Bigeye Jack, Bigeye Trevally, Bigeye Crevalle Jack
Jurel Ojogordo
(Caranx sexfasciatus)

Bigeye Jack, Caranx sexfasciatus: The Bigeye Jack is characterized by its very large eyes and elongated body with a widely forked tail. It is blue-green on top and silvery below, with an elongated body, a very large eye, a small black dot at the top of the gill cover, and dark scutes along the straight portion of the lateral line. Its dorsal and anal fin tips are white, and its caudal fin is yellowish to black.

This fish species is pelagic and widely distributed across the central Atlantic, Indian, and Pacific Oceans, from Africa, throughout Micronesia, and to the Eastern Pacific south to Ecuador. It forms large inshore schools.

Distribution in Mexico fishing areas

In Mexican fishing waters , the Bigeye Jack is found in the Los Cabos area of Baja California Sur, north along Baja's Cortez coast to Santa Rosalia, and in the coastal waters of mainland Mexico from Mazatlan south to Guatemala. It is also common to all offshore islands including the Tres Marias and Revillagigedos.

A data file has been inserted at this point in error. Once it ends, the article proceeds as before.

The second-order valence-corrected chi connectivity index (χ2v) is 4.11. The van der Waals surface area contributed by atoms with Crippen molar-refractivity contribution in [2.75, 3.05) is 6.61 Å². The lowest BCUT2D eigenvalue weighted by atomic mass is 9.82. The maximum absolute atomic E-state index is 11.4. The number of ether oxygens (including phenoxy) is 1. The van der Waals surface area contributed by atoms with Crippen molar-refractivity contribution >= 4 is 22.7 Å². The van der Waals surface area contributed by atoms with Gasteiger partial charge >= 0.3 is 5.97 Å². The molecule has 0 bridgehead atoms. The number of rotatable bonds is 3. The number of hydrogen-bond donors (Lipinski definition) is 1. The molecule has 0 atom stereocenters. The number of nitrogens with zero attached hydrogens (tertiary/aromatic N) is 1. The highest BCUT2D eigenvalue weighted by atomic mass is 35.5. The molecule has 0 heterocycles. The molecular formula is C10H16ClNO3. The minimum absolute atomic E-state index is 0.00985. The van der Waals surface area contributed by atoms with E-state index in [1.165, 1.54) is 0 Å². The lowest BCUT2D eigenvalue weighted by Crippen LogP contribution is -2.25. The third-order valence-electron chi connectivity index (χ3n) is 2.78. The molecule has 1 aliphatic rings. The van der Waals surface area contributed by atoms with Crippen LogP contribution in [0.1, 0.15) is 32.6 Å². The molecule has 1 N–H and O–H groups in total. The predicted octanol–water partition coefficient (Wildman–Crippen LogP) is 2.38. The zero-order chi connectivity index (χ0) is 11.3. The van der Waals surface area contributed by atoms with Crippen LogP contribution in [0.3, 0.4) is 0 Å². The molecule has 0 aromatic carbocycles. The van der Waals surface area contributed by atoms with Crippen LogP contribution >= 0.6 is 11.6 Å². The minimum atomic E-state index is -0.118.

The Bigeye Jack is reported to reach up to 3.5-feet in length, and is found up to 200 feet deep. It travels in large schools and frequents reefs in search of small fish for food.

It is abundant on the Cabo Pulmo Reef where it is seen in massive schools and is preyed upon by Sea Lions. The fish is of keen interest to scuba divers. Its food value is considered “marginal” by locals.

This is is a member of the Carangidae or Jack Family.

Bigeye Jack fish picture 1

Bigeye Jack fish picture 2

Bigeye Jack, Caranx sexfasciatus: These jacks photographed at East Cape are about 16 to 24 inches long. The Bigeye Jack is bigger and more silver in color than a caballito. —Description courtesy Mark Rayor, Vista Sea Sport, Buena Vista, Baja California Sur, Mexico. Photos courtesy Ken Knezick.

Bigeye Jack fish picture 3

Bigeye Jack, Caranx sexfasciatus: Caught by Dr. William Inboden, III, Washington, D.C., while fishing with Capt. Pata in the panga Salomé, in 78-degree water, November 2003, on a flylined sardina bait, 25 miles north of La Playita, San Jose del Cabo, Mexico. It came out of a one-acre school of 24-inch Rainbow Runners. Size approximately 30 inches and 20 pounds, and put up a horrific fight. Description and photo courtesy of John Snow.

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